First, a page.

Kirkus Reviews says Sunshine and Lucky explores "vibrant themes of community, self-empowerment and artistic vision delivered with a satisfying verve."

Question: You are the author of two YA books. What made you want to write for a younger audience?

Holly Schindler: I taught piano and guitar lessons while chasing my first book deal. I really just thought the lessons would help me pay my bills. But when I started interacting with the kids, I was absolutely shocked at how similar they all seemed to the kids I’d known when I was in school! They were all so familiar, in fact, that I began to try my hand at writing for the juvenile market. Right at the very start, I tried my hand at both YA and MG—though my first publications were YAs, I’d actually been writing for the younger set all along, too.

Q: The Junction of Sunshine and Lucky is a fun story that will have young readers grabbing their arts and craft boxes and getting to work. Where did your idea for Auggie and Gus come from? What was the “ah-ha” moment like when you realized you had a story on your hands?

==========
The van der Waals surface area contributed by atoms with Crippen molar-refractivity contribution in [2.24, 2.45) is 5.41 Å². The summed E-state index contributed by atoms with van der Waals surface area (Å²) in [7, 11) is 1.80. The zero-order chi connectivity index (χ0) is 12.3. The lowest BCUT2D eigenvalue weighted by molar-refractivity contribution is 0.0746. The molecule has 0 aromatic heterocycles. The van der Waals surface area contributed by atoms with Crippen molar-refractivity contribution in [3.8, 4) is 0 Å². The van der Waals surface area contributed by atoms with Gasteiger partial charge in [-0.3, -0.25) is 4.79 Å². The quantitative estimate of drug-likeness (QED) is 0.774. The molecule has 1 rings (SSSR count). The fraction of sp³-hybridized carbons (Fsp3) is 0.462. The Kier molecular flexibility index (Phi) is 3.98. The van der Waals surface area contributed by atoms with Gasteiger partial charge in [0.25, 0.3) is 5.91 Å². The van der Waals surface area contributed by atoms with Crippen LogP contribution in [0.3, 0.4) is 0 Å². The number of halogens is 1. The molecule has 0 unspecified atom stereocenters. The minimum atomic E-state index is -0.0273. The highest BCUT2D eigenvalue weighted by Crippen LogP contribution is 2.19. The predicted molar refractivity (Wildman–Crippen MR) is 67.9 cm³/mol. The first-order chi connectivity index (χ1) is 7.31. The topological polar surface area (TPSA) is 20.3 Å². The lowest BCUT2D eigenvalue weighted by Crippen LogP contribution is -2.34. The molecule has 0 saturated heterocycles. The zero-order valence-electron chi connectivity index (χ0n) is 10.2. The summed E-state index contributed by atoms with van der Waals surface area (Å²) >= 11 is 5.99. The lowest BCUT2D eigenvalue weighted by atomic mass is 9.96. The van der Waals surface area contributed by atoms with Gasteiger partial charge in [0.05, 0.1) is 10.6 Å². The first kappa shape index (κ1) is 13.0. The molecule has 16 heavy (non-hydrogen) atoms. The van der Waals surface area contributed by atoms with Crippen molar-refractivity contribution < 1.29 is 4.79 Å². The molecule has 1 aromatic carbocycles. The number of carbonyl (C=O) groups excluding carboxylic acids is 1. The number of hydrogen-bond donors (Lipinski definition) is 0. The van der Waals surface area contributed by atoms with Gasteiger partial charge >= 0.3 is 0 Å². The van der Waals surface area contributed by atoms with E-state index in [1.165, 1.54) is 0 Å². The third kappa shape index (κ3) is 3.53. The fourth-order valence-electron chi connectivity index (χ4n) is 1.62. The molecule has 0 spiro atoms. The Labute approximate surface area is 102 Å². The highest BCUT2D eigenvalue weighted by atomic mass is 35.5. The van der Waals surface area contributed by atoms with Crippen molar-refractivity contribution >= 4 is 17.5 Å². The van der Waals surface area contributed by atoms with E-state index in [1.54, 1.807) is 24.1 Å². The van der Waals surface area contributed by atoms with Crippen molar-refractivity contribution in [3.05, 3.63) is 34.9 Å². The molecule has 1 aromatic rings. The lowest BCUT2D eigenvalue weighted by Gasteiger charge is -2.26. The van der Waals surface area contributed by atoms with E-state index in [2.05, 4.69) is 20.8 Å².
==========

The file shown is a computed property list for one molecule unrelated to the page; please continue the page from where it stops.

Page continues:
HS: All writers hit “make-or-break” moments, when rejection starts to play with their minds, and they wonder if they should just join the circus. I hit mine about four years into seeking my first pub deal. I pushed through it, obviously. When I got back to work, The Junction of Sunshine and Lucky was the first thing I drafted. Initially, it was a picture book. But the first editors who saw the book said the concept of folk art was too advanced for the picture book readership. So I went about reinventing the 1,000-word picture book as a 45,000-word MG novel. Not an easy task!

But from the very beginning, I saw Gus so clearly—it was as though I was looking through Auggie’s eyes straight at him. And her voice has always been crystal clear. From the first moment I saw Gus and heard Auggie’s voice, I think I knew I had a story. I held onto that all the way through multiple rewrites.